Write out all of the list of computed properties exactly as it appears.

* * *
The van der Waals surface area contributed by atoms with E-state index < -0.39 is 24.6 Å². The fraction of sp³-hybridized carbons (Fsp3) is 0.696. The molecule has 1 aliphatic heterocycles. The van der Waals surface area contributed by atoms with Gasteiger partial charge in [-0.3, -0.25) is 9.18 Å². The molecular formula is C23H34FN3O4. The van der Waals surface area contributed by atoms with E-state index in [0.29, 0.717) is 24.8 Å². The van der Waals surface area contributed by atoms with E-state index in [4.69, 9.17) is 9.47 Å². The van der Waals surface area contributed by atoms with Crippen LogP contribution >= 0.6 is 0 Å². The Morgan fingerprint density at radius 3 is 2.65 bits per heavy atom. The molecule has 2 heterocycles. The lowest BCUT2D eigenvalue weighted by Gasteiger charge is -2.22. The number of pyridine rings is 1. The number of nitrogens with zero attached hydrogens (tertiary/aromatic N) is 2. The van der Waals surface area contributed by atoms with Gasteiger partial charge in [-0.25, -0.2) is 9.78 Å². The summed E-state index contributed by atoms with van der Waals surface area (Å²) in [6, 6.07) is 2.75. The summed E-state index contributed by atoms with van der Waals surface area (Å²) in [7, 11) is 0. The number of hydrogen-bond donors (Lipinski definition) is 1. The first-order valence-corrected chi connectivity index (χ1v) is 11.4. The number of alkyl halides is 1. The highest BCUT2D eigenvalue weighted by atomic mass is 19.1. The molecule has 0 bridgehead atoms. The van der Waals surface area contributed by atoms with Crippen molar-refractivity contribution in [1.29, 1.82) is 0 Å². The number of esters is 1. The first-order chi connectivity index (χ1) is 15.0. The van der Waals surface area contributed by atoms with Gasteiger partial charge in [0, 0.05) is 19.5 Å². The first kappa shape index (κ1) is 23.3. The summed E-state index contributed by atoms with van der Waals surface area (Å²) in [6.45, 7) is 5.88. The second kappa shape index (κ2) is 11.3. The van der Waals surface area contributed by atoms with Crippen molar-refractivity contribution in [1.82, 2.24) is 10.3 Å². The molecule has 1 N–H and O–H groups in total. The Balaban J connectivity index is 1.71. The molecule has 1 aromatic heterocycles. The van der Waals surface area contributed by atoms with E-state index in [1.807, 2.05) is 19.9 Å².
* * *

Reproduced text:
The van der Waals surface area contributed by atoms with E-state index < -0.39 is 24.6 Å². The fraction of sp³-hybridized carbons (Fsp3) is 0.696. The molecule has 1 aliphatic heterocycles. The van der Waals surface area contributed by atoms with Gasteiger partial charge in [-0.3, -0.25) is 9.18 Å². The molecular formula is C23H34FN3O4. The van der Waals surface area contributed by atoms with E-state index in [0.29, 0.717) is 24.8 Å². The van der Waals surface area contributed by atoms with E-state index in [4.69, 9.17) is 9.47 Å². The van der Waals surface area contributed by atoms with Crippen LogP contribution >= 0.6 is 0 Å². The Morgan fingerprint density at radius 3 is 2.65 bits per heavy atom. The molecule has 2 heterocycles. The lowest BCUT2D eigenvalue weighted by Gasteiger charge is -2.22. The number of pyridine rings is 1. The number of nitrogens with zero attached hydrogens (tertiary/aromatic N) is 2. The van der Waals surface area contributed by atoms with Gasteiger partial charge in [-0.25, -0.2) is 9.78 Å². The summed E-state index contributed by atoms with van der Waals surface area (Å²) in [6, 6.07) is 2.75. The summed E-state index contributed by atoms with van der Waals surface area (Å²) in [7, 11) is 0. The number of hydrogen-bond donors (Lipinski definition) is 1. The first-order valence-corrected chi connectivity index (χ1v) is 11.4. The number of alkyl halides is 1. The highest BCUT2D eigenvalue weighted by atomic mass is 19.1. The molecule has 0 bridgehead atoms. The van der Waals surface area contributed by atoms with Crippen molar-refractivity contribution in [1.29, 1.82) is 0 Å². The number of esters is 1. The first-order chi connectivity index (χ1) is 15.0. The van der Waals surface area contributed by atoms with Gasteiger partial charge in [0, 0.05) is 19.5 Å². The first kappa shape index (κ1) is 23.3. The summed E-state index contributed by atoms with van der Waals surface area (Å²) in [6.45, 7) is 5.88. The second kappa shape index (κ2) is 11.3. The van der Waals surface area contributed by atoms with Crippen molar-refractivity contribution in [1.82, 2.24) is 10.3 Å². The molecule has 1 N–H and O–H groups in total. The Balaban J connectivity index is 1.71. The molecule has 1 aromatic heterocycles. The van der Waals surface area contributed by atoms with E-state index in [1.807, 2.05) is 19.9 Å².